Worth mentioning again, IMO. As a PR stunt, this sure beats sending fake terrorist threat letters to embassies, post 9/11.
In order to make this slightly more interesting than just a repeat of what other people are saying: a recent New Yorker contained a very interesting article about Timothy Leary. I quote:
After his experience with Mexican mushrooms, Leary read “The Doors of Perception” with excitement. This was a style of mystico-pseudoscience that suited him perfectly, a kind of shamanistic psychology delightfully immune to empirical challenges. As it happened, [Aldous] Huxley was then lecturing at M.I.T., and Leary arranged a meeting. They had lunch at the Harvard Faculty Club, which was, and remains, the unlikeliest venue in which to plan the future of a psychedelic movement. But that is what Leary and Huxley did. Huxley’s idea was that, if the world’s leaders could be turned on, the lion would lie down with the lamb, and peace would be at hand. The vision was appealing to Leary. It was, after all, simply psychiatric social work on a global scale, and administered not to convicts and juvenile delinquents but to the political, social, and artistic élites—much more fun. The person Leary eventually teamed up with in the business of spreading acid illumination was not Huxley, who died in 1963, on the day President Kennedy was assassinated; it was [Allen] Ginsberg, a man who took pride in knowing the address and phone number of everyone who mattered in the cultural world. Turning important people on was their mission.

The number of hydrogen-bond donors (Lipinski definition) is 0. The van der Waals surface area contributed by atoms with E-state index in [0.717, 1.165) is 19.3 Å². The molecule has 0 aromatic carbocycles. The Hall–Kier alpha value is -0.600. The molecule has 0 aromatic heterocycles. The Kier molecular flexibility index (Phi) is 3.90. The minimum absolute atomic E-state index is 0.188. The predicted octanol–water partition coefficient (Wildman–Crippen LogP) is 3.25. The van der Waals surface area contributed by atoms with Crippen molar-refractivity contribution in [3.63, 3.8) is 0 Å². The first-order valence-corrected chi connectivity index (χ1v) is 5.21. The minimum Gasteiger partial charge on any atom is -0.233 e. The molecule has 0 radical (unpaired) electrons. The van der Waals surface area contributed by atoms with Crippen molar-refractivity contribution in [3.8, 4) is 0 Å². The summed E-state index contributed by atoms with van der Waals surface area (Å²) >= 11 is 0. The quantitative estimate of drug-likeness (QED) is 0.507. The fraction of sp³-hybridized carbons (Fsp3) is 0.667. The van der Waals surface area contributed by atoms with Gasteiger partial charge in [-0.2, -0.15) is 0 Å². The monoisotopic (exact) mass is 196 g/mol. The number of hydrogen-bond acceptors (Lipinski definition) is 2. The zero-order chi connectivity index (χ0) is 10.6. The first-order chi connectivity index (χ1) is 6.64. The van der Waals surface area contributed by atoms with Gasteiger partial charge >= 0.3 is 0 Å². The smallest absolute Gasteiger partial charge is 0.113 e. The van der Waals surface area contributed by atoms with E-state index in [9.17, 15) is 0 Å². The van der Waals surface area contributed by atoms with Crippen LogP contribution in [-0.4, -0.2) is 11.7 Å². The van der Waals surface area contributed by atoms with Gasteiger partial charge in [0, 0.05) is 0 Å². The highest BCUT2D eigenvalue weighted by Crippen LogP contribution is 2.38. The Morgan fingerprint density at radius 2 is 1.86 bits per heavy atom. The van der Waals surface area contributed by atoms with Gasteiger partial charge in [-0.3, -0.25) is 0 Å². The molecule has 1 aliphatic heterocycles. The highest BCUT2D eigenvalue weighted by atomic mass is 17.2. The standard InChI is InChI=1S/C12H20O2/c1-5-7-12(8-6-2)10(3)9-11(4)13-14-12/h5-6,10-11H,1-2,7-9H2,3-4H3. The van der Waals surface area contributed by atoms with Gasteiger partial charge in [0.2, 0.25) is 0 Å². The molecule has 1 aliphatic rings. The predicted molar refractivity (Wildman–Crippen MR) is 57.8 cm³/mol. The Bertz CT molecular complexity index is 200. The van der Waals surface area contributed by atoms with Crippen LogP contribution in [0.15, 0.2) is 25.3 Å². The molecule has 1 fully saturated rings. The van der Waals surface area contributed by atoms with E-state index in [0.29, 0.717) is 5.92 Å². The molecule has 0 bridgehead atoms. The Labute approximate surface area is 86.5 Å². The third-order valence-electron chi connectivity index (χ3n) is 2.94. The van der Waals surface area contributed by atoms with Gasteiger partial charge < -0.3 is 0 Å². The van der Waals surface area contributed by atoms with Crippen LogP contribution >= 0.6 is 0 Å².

It looks like Nintendo is continuing the mission.